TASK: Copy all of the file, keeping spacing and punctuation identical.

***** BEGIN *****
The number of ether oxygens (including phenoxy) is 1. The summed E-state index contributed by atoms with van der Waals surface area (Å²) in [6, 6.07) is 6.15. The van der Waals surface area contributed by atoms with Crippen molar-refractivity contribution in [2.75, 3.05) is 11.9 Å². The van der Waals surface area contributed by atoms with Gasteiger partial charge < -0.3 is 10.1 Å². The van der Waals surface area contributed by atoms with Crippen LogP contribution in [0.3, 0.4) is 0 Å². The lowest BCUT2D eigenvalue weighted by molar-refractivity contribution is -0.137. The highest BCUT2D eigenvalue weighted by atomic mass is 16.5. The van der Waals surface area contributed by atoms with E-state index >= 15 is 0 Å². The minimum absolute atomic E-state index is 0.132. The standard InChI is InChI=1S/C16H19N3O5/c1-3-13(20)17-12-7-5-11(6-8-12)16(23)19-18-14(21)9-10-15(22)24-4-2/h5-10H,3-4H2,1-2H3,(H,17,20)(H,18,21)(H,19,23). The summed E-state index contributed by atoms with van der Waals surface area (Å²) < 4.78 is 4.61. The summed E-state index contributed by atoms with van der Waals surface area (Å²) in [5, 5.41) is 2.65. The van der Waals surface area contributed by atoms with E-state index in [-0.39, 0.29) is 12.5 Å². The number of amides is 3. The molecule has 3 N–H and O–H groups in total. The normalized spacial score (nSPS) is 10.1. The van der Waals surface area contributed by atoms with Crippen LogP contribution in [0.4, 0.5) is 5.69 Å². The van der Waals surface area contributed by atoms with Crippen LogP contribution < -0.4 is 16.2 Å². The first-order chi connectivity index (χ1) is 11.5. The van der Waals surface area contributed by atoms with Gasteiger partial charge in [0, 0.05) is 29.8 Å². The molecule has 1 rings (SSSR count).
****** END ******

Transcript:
The number of ether oxygens (including phenoxy) is 1. The summed E-state index contributed by atoms with van der Waals surface area (Å²) in [6, 6.07) is 6.15. The van der Waals surface area contributed by atoms with Crippen molar-refractivity contribution in [2.75, 3.05) is 11.9 Å². The van der Waals surface area contributed by atoms with Gasteiger partial charge < -0.3 is 10.1 Å². The van der Waals surface area contributed by atoms with Crippen LogP contribution in [0.3, 0.4) is 0 Å². The lowest BCUT2D eigenvalue weighted by molar-refractivity contribution is -0.137. The highest BCUT2D eigenvalue weighted by atomic mass is 16.5. The van der Waals surface area contributed by atoms with E-state index >= 15 is 0 Å². The minimum absolute atomic E-state index is 0.132. The standard InChI is InChI=1S/C16H19N3O5/c1-3-13(20)17-12-7-5-11(6-8-12)16(23)19-18-14(21)9-10-15(22)24-4-2/h5-10H,3-4H2,1-2H3,(H,17,20)(H,18,21)(H,19,23). The summed E-state index contributed by atoms with van der Waals surface area (Å²) < 4.78 is 4.61. The summed E-state index contributed by atoms with van der Waals surface area (Å²) in [5, 5.41) is 2.65. The van der Waals surface area contributed by atoms with E-state index in [-0.39, 0.29) is 12.5 Å². The number of amides is 3. The molecule has 3 N–H and O–H groups in total. The normalized spacial score (nSPS) is 10.1. The van der Waals surface area contributed by atoms with Crippen LogP contribution in [0.4, 0.5) is 5.69 Å². The van der Waals surface area contributed by atoms with Crippen LogP contribution < -0.4 is 16.2 Å². The first-order chi connectivity index (χ1) is 11.5. The van der Waals surface area contributed by atoms with Gasteiger partial charge in [0, 0.05) is 29.8 Å². The molecule has 1 rings (SSSR count).